Time to Create Our Geometry Dash Blocks

Now that we have our beautiful fabrics pressed and cut for the Heather Ross Geometry Dash Quilt, it’s time to get sewing! This is the best part! Now we get to see the magic happening as we stitch all of the little pieces into a kaleidoscope of colorful blocks. If you missed the fabric selection for this quilt, you can check out the previous posts in the Geometry Dash series HERE and HERE, where I describe all of my fabric picks and preparation in detail.

If you want to quilt-a-long and need the Geometry Dash pattern, you can grab it for PDF download HERE.

Here are my sewing tips for the Heather Ross Geometry Dash quilt. If you have some tips of your own, be sure to leave them in the comment section below so we can all benefit!

Organizing Those Logs

The best part of quilting is creating the magical assembly of little scraps and strips of fabric into a cacophony of color! But the success of most quilts comes down to the basics of organization and preparation. I recommend sorting all of your fabric strips into groupings by color, pattern, and length before you begin. The tidy stacks will keep you on track as you work through the piecing of each size of strips in the pattern. If you have everything lined up and ready to go you will be able to chain piece (leave each piece attached to the one before and after it), minimizing waste. Good preparation also minimizes time wasted moving back and forth from your machine.

I made sure to use a variety of fabrics to keep my quilt interesting and have the scrappy style I like. However, I used the same fabric print opposite each other as I worked my way from the center rectangle out. To make sure I got a good mix of patterns all over the quilt, I made sure to surround each feature rectangle with several of the different fabric prints I had for each color and length grouping.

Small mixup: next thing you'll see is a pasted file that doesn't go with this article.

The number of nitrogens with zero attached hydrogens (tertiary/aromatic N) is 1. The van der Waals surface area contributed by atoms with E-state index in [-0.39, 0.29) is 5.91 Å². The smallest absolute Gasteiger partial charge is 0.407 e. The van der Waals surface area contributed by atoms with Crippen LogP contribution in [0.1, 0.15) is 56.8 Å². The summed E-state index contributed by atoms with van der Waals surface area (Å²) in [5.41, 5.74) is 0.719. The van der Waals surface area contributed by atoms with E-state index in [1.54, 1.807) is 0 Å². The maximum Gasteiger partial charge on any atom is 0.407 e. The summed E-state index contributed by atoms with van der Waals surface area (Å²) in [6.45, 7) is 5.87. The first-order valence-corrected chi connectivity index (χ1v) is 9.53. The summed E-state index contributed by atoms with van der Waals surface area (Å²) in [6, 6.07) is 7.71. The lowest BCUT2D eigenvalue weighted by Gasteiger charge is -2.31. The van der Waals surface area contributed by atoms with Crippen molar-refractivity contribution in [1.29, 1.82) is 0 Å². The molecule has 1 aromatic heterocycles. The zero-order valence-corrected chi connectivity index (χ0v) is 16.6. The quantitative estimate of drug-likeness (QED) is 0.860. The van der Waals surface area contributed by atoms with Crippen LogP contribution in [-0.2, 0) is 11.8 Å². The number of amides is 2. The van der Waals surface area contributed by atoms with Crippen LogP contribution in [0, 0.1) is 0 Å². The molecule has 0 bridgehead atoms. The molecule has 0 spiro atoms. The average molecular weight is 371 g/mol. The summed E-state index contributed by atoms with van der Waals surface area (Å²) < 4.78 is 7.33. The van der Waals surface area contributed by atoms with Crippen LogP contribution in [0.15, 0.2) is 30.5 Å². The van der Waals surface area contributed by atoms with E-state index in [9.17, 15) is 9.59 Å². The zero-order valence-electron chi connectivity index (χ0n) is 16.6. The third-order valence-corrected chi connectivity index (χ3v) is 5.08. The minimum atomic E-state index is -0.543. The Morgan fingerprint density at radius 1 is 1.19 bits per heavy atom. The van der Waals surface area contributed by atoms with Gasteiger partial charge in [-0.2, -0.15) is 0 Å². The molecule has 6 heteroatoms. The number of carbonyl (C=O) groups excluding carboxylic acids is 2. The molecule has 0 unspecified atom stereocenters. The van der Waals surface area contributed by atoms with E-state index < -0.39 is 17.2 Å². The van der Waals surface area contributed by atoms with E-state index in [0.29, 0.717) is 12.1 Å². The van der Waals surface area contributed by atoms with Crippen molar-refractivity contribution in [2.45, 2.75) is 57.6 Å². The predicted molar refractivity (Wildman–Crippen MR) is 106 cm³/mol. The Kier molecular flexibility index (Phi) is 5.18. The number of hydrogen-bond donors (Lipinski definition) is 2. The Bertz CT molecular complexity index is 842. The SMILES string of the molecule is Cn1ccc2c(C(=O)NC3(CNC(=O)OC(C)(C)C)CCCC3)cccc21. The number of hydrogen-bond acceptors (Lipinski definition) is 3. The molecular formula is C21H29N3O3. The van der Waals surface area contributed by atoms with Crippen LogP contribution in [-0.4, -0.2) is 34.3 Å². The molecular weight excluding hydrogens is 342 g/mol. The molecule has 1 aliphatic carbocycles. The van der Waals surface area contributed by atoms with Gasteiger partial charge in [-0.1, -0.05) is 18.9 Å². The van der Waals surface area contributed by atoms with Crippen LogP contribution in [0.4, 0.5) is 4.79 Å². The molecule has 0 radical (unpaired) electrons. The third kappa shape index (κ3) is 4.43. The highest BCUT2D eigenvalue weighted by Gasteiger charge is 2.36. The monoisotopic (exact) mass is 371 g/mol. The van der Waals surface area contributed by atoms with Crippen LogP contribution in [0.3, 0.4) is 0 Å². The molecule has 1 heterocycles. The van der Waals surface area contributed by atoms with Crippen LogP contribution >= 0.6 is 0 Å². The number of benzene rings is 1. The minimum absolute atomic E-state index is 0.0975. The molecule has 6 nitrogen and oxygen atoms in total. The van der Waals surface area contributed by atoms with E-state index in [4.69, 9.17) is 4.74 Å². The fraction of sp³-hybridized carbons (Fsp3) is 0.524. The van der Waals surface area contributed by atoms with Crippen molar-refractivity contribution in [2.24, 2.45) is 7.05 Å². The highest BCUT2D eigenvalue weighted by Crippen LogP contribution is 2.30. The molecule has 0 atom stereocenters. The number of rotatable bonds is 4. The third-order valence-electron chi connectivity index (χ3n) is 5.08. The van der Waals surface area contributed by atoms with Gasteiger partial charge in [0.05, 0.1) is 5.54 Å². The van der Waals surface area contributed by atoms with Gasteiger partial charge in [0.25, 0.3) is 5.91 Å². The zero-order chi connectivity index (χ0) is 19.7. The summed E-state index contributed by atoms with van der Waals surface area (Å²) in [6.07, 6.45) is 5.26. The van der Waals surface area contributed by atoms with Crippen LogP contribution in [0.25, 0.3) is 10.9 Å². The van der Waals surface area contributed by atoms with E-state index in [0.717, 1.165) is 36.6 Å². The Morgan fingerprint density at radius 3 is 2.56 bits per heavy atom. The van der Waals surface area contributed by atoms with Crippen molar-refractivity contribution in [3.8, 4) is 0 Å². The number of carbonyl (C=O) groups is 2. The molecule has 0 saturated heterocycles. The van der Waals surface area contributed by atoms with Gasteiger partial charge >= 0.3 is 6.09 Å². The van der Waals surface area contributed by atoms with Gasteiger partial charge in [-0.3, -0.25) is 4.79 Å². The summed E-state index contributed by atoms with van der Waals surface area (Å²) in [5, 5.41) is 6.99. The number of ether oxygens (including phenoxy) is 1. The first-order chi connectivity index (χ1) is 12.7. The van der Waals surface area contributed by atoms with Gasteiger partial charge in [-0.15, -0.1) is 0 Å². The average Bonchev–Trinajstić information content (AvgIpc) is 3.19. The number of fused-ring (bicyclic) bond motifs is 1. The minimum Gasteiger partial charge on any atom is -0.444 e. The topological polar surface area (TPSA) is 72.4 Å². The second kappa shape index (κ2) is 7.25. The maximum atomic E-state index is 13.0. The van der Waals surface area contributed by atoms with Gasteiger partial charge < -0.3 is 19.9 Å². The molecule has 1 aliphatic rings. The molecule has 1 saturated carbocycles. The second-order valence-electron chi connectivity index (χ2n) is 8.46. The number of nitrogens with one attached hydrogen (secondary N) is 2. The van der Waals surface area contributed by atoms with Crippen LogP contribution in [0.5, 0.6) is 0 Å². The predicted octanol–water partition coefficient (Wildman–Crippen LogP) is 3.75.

Sewing the Blocks

The Geometry Dash pattern has you layering your “logs” of the cabin, or your increasing lengths of rectangles, opposite one another. The previous log will enclose the prior ends of the ones before it as the block grows in size. I worked through one entire colorway and length before pressing and trimming.

I like to trim the ends of the log strips as I go just to make sure they do not pull the block from square if everything doesn’t line up perfectly while I am sewing. Usually, it’s just a tiny bit you’re trimming off the ends, but in quilting, those tiny bits will add up to a big difference when amplified across an entire quilt top!

Adding the Background Corners

Once all of the logs have been added around the central feature fabric, it is time to set all of the blocks on a slight tilt. The fun part of the Geometry Dash Quilt pattern is that the traditional log cabin receives a literal spin! The addition of the corner background pieces float the block in an interesting and fun way. I also feel it further makes each block stand out because they have a little bit of a place for the eye to rest in between each statement piece.

The pattern of the log cabin blocks also twists from the two interlocking external strips. In my quilt, the pink and green strips cause an additional twisting effect as they connect at each side of the block.

I can’t wait to get all of my blocks completed and put the whole quilt top together! I am sure it will have a stunning effect. I am also so happy to be finally using and enjoying this amazing Heather Ross Tiger Lily bundle!

Work Along with Me

The Geometry Dash Quilt is a great way to get those beautiful large prints used up and highlighted using a fun twist on basic squares and rectangles. The on-point log cabin style block finishes at approximately 12″ square, so you can build an eye-catching quilt quickly. Everyone loves a quick win!

In this week’s video, I share a few tips on piecing the blocks of our Heather Ross Geometry Dash Quilt. These tips include:

  • how to organize and sew your blocks efficiently
  • ways to work through your sewing without pinning
  • lining up and trimming the final blocks
  • what to do with off-cuts so you don’t waste a thing!

To view the video and see all of the tips, click the video box below.:

Quilt With Me!: The Geometry Dash Quilt

Grab the Geometry Dash Quilt Pattern for just $10 USD HERE. Then pop on the video for a few finishing suggestions before you cut. After you’ve cut up all your fabrics based on those tips, join me to machine stitch the simple to create quilt blocks!

In upcoming videos, we will work together to piece the entire quilt top and complete our Heather Ross Geometry Dash Quilt!

If you join in with the video or create the Geometry Dash Quilt on your own, don’t forget to share your work with the La Rue de Fleurs community by tagging me on IG @laruedefleurs and using the hashtags #geometrydashquilt and #laruedefleurspatterns. I hope you’ll join me and have some fun using those large prints and strip scraps!

Stay creative, friends!

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(©2022, Janice Bailor // laruedefleurs.com)